Dir. Carlos Reygadas
From the first frame, Silent Light wraps you in its warm, naturalistic cinematography. The opening 10 minutes, marked by the profound blackness and the sound of crickets, typify the powerful, minimal mise en scÃ¨ne of director Carlos Reygadas. Stars slowly surface through the darkness as the camera pans the sky, settling on the horizon as the sun begins to rise behind two silhouetted trees. The soothing sounds of this lush plain begin to give way, turning the serene landscape into a tormented portrait of the natural world and ultimately of the characters within the film. Unseen cows begin to moo, and birds chirp frantically, lost in the shadowy trees. Slowly, the mooing begins to sound distressed. We wonder, is this what it sounds like when a cow screams? Yet the beauty of the shot lends an aura of inevitability to the scene. This is what the world looks and sounds like in the absence of humanity.
The sound continues through the cut. A large family sits silently at a kitchen table, heads bowed in prayer. We hear the cows retching and the serene sounds of the birds and crickets, joined by the incessant ticking of the clock on the wall. Johan (Cornelio Wall Fehr), the father, raises his head after many minutes of silent prayer. “Amen,” he says. Thus begins Carlos Reygadas' simplistic, yet incredibly nuanced, meditation on temptation and redemption. It is immediately reminiscent of Tarkovsky or the great family dramas of Bergman.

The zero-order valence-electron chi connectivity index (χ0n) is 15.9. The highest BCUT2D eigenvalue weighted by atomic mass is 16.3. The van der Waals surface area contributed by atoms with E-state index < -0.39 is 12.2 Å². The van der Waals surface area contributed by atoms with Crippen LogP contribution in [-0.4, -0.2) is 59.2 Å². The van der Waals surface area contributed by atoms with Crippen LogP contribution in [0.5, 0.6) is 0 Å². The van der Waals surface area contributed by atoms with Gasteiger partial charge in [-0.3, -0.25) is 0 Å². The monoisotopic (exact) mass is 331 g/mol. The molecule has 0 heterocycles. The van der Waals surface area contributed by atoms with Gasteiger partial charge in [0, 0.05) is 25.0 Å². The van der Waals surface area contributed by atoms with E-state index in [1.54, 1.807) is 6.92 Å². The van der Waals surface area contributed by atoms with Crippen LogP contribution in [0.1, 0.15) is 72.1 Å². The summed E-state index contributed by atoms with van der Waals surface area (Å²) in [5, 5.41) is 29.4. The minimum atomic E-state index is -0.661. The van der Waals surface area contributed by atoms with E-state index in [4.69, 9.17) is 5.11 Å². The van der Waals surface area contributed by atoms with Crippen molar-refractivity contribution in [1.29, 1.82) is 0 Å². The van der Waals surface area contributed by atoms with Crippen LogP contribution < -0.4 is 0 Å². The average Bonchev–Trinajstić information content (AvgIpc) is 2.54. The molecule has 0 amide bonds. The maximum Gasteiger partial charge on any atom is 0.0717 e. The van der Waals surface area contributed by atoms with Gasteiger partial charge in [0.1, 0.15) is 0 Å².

The story tracks the internal life of Johan, a Mennonite with a wife and seven children. He has fallen in love with another woman, Marianne (Maria Pankratz), and suffers under the belief that God wants him to be with her. But he fears the consequences of leaving his wife, Esther (Miriam Toews), and children. Surprisingly, in a film this entrenched in the duality of man and God, temptation and redemption, and ambition and reality, the morality issue at play is not that this man of God may betray his holy principles, but that there are potential social repercussions of actions he believes follow God's plan for him.
Reygadas prefers to use non-actors in his projects and worked for months in an attempt to get actual Mennonites from a Mexican community to play the roles in this film. Traditionally, Mennonites believe that a photographic reproduction of a person is blasphemous. But, as with many traditions, there are those who believe that old ways must be occasionally revised. So Reygadas was able to assemble an all-Mennonite cast from around the world and shoot the film on location in the Mexican Mennonite village.
In shots that last for minutes, the two-and-a-half-hour film certainly takes its time. This cinematography is key to making Silent Light work -- it almost functions as a character within the film, helping to define these people, this lifestyle. The glacial tracking shots define almost every scene, revealing more about the tormented characters than the dialogue ever does. Visual themes dominate the screen, making the film a unique and esoteric experience.
The result of this m.o. is a surprising and lyrical film and Reygadas’ best to date. As usual, he evokes engaging, heartfelt performances from his newly minted actors. Especially impressive is Fehr's turn as Johan. There is an endearing subtlety in his ability to oscillate from the divided and simple man of the opening scene to the man who drives his pickup in circles around a friend while belting a Mexican love song out of his window.
Silent Light has more than earned every accolade heaped upon it. While further distinguishing himself from other Mexican directors, Carlos Reygadas has again proved that he is a filmmaker to watch.